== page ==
I sometimes think that ghostwriting is something almost everyone has heard of, but very few people out there actually understand how the process works. For ghostwriters, creating new and original content for our clients is the business we’ve found ourselves in. But the other side, that prospective client considering their options, is often left to wonder what kind of help a ghostwriter can offer them. In this blog, I’m going to try to explain how ghostwriting and publishing fit together.
As I like to do in my blogs, I’m going to open up with some definitions.
On a fundamental level, we know that ghostwriting is the process by which a professional writer writes original content for a client without receiving credit. You pay me and in turn, I will write your project. When it is done, your name goes on the cover.
In a world where written content can help define a business, or provide the backbone of a project, ghostwriters are the solution for high-quality, market ready results.
The publishing market has become, especially in recent years, a little harder to define. If I was writing this blog in 2003, or even 2013, for that matter, the most realistic definition of the publishing market would come together through what we refer to as the “traditional” process today. A writer creates a book or story, they shop it to agents, publishers and producers in the hopes that they will champion the book, bringing it the rest of the way to market.
But that’s not how publishing works anymore. At least not exclusively.
Beyond the traditional route, filled with industry assigned gatekeepers and tastemakers, there is an entire universe of independent publishing. An author can, if they are feeling so inclined, act as both the author and publisher of their story. This is what we call self-publishing, and it is a revolutionary movement that is changing how books and written and content are being produced.
How do ghostwriting and publishing work together? In both traditional and self-publishing worlds, these two things are closely aligned.
Ghostwriting and Publishing: Market Realities
No one can accurately cite what percentage of books are the product of ghostwriting. The nature of the working relationship between a ghostwriter and their client, usually bound by both a contract and non-disclosure agreement, is protected.
Why is this? Because to the client, most often, the value in a writing project is having their name on it. They are establishing their value or authority in a specific area.
Anecdotally we know that a considerable percentage of non-fiction books are the product of professional ghostwriters. I’m talking about memoirs, biographies and business books, just to name a few. The bigger the name on the cover, the more likely that person had professional help.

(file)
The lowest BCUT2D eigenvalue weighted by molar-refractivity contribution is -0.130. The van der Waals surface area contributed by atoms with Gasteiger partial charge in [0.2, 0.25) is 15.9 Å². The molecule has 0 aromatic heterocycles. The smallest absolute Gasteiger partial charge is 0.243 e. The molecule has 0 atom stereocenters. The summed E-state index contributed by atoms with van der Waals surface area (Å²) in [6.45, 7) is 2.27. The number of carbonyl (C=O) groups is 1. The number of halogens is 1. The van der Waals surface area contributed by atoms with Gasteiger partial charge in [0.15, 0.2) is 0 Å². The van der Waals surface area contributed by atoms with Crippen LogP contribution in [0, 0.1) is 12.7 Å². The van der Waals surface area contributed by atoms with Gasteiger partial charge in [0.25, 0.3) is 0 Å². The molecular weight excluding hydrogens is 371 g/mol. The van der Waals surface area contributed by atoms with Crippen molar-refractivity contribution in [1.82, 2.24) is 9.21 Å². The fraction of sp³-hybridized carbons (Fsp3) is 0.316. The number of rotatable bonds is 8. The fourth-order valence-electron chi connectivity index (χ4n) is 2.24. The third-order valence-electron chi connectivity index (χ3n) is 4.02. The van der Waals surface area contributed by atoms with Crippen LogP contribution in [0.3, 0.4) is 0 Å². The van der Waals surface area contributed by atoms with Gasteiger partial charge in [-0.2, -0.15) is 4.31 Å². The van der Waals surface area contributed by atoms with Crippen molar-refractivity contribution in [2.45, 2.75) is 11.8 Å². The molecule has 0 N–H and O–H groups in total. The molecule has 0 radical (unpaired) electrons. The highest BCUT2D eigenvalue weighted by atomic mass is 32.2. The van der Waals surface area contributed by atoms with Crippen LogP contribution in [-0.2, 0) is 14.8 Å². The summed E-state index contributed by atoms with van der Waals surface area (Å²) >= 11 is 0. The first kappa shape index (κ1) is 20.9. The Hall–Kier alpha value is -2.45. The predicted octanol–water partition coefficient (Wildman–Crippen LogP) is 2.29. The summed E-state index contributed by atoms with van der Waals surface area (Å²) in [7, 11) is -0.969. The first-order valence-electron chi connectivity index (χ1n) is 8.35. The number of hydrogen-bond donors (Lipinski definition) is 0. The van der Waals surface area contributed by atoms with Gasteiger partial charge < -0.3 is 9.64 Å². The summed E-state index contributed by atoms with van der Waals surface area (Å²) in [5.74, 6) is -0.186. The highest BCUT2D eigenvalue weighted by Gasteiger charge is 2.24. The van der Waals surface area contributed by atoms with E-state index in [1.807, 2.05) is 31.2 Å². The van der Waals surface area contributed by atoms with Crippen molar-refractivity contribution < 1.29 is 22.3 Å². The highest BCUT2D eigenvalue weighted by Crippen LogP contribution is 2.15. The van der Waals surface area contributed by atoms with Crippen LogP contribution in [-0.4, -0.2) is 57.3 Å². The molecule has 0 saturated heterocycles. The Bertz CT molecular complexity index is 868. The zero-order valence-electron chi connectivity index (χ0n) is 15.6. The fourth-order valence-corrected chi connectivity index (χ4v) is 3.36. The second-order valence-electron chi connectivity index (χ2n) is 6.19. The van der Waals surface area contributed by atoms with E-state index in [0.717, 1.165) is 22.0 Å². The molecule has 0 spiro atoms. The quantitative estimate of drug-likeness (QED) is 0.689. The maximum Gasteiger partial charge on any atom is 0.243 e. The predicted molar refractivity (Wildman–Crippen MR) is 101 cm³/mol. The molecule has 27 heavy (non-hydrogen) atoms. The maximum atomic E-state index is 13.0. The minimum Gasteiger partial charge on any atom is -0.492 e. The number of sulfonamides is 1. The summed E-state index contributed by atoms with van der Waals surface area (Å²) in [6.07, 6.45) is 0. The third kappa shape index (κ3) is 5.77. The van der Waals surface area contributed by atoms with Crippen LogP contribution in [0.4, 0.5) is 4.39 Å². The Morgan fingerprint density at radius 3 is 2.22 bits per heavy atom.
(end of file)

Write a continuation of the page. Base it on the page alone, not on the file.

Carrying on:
This doesn’t mean that the subject had no role in the creation of their book, or that the results are somehow less important or legitimate. It does, however, considering the number of units these kinds of books sell, point to a reality: ghostwriting and publishing are closely aligned.
But the above example is referring just to non-fiction. With the rise of the “rapid release strategy” in the world of self-publishing (we’re talking about authors putting out a large number of books in a short period of time) we’ve seen an increasing number of ghostwriters involved in self-publishing.
Do you need help outlining the next book in your series? What about rewriting a troublesome draft one? Wherever there are books needing to be written, re-written or finished, you’ll find ghostwriters helping the process move along.
Cost Effective Solution?
I’ve been around this business long enough to know that there are good ghostwriters and others whose work is of questionable value. I want to tread respectfully while also being clear. Not everyone who claims to be a professional pen is worth what they want to charge for their services. How do you keep from hiring someone that fits this definition? I have written a whole book about the topic of interviewing techniques for hiring a ghostwriter.
But, with the right person on board, ghostwriting can be a cost-effective solution to the problem of creating new, high quality content in an efficient timeframe. The reality is that a good ghostwriter can write the book or article you’re dreaming of and help you get it to market much faster than if you tried to do it yourself. This is especially meaningful for high-earning, high demand professionals who are too busy to take the time away to write. Their schedules are too full to devote the time to writing.
If that sounds like you, a ghostwriter might be your best option.
Ghostwriting And Publishing: Ethics
I get asked this question a lot. Is it ethical to hire someone to write a book or article and then put your name on the final product.
In short, the answer is yes. It’s perfectly ethical.
Ghostwriters work under a contract. This means that before writing the first word on a project, they have agreed on, the working arrangement. They are being paid a contracted sum of money to write and will, in the end, not receive credit for the finished product.
The questionable ethics come when that contract is broken, or modified, without consent from both signed parties. While a rarity, this happens from time to time.
If you want to hire a ghostwriter to help bring your project to life, it’s important to be clear about the relationship you’re creating. What are you receiving? Define the end product. In turn, what are you paying for that service? This is defined by the financial terms.
Ghostwriting and publishing have worked together harmoniously for a long time, and they will continue to do so for the foreseeable future.